December 15, 2017 • Life for Leaders
“I am the Lord’s servant,” Mary answered. “May your word to me be fulfilled.” Then the angel left her.
Therefore, I urge you, brothers and sisters, in view of God’s mercy, to offer your bodies as a living sacrifice, holy and pleasing to God—this is your true and proper worship.
Today I’m beginning a short series of Life for Leaders devotions for Christmas. I hope to enrich your celebration of the birth of Jesus by offering some biblically-based reflections that lift up aspects of Christmas we sometimes overlook. As always, these reflections will make connections to your daily life and work.
Christmas has a lot to do with bodies, if you stop to think about it. The nativity narrative in Luke begins with the news that the aged body of Elizabeth will soon bear a son. Then, a virgin named Mary learns that her body will soon contain the very Son of God. When God’s Son is born, he has a real body, one that starts out life in weakness and dependency. If you take away the bodies, you really don’t have Christmas at all.
And if you take away bodies, you really don’t have Christianity at all. Without the Incarnation, Life, Death, and Resurrection of Jesus, all of which had greatly to do with a human body, Christianity doesn’t exist.
But it’s not just the body of Jesus that matters. Your body is also essential to your living as a Christian. Romans 12:1 reads, “[O]ffer your bodies as a living sacrifice, holy and pleasing to God—this is your true and proper worship.” Yes, Christian discipleship begins with hearing and believing the good news of God’s grace in Christ. But believing is just the beginning of a whole life of serving the Lord. And this life is made possible by the fact that you have a body. Through your body you’ll be able to serve the Lord in all you do.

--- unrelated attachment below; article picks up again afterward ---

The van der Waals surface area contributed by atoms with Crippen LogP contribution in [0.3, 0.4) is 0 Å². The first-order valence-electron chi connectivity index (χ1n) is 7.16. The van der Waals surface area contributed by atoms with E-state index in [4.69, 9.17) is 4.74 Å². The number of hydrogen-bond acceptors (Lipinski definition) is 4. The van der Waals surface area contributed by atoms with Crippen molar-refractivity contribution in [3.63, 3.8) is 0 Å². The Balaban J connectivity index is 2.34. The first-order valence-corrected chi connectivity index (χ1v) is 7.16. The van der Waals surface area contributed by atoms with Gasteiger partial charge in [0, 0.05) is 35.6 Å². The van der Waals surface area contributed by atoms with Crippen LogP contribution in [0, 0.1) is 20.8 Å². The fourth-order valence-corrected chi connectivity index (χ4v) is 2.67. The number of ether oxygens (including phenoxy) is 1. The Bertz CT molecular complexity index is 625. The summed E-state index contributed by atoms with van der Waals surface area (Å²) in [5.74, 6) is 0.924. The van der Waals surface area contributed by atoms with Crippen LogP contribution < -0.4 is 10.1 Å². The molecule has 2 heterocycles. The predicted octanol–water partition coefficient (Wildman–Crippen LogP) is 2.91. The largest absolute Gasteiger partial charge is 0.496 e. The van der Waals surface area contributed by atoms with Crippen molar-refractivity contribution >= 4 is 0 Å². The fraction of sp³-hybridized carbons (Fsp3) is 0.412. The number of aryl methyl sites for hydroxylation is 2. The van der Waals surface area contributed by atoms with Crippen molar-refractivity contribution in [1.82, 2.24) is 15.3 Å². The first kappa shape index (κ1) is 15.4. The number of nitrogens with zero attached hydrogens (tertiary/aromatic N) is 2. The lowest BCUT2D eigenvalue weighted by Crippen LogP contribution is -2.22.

Thus, our response to the good news of God’s grace in Christ should be rather like Mary’s response to the good news of her unique calling. Mary said to the angel, “I am the Lord’s servant… May your word to me be fulfilled” (Luke 1:38). Similarly, when we receive the Gospel in faith, we say to the Lord, “I am your servant. May your word to me be fulfilled.” Like Mary, we offer all that we are to God, including our bodies. Through our bodies, we serve God by working, by embracing, by seeking justice, by bowing before him. And, as he did with Mary, God works through our bodies to fulfill his purposes in this world.
QUESTIONS TO CONSIDER:
Why do you think bodies matter so much in the Christmas story?
How might Mary’s example encourage you in your response to God’s grace in Christ?
In what ways are you offering your body to God as a living sacrifice?
How might you give even more of yourself to the Lord?
Gracious God, thank you for the story of Mary. Thank you for her response to the news of her unexpected pregnancy. Thank you for the way Mary inspires us to respond to you by offering our bodies as a living sacrifice.
Help me, Lord, to give myself to you as your servant. May your word be fulfilled in me. May you use me for your purposes in this world. May I learn to offer my body to you in everything I do. Be glorified in me! Amen.
Explore more at the Theology of Work Project online commentary:
The Community of Grace at Work (Romans 12)
Dr. Mark D. Roberts is a Senior Strategist for Fuller’s Max De Pree Center for Leadership, where he focuses on the spiritual development and thriving of leaders. He is the principal writer of the daily devotional, Life for Leaders, and the founder of the De Pree Center’s Flourishing in the Third Third of Life Initiative. Previously, Mark was the Executive Director of the De Pree Center, the lead pastor of a church in Southern California, and the Senior Director of Laity Lodge in Texas. He has written eight books, dozens of articles, and over 2,500 devotions that help people discover the difference God makes in their daily life and leadership. With a Ph.D. in New Testament from Harvard, Mark teaches at Fuller Seminary, most recently in his D.Min. cohort on “Faith, Work, Economics, and Vocation.” Mark is married to Linda, a marriage and family counselor, spiritual director, and executive coach. Their two grown children are educators on the high school and college level.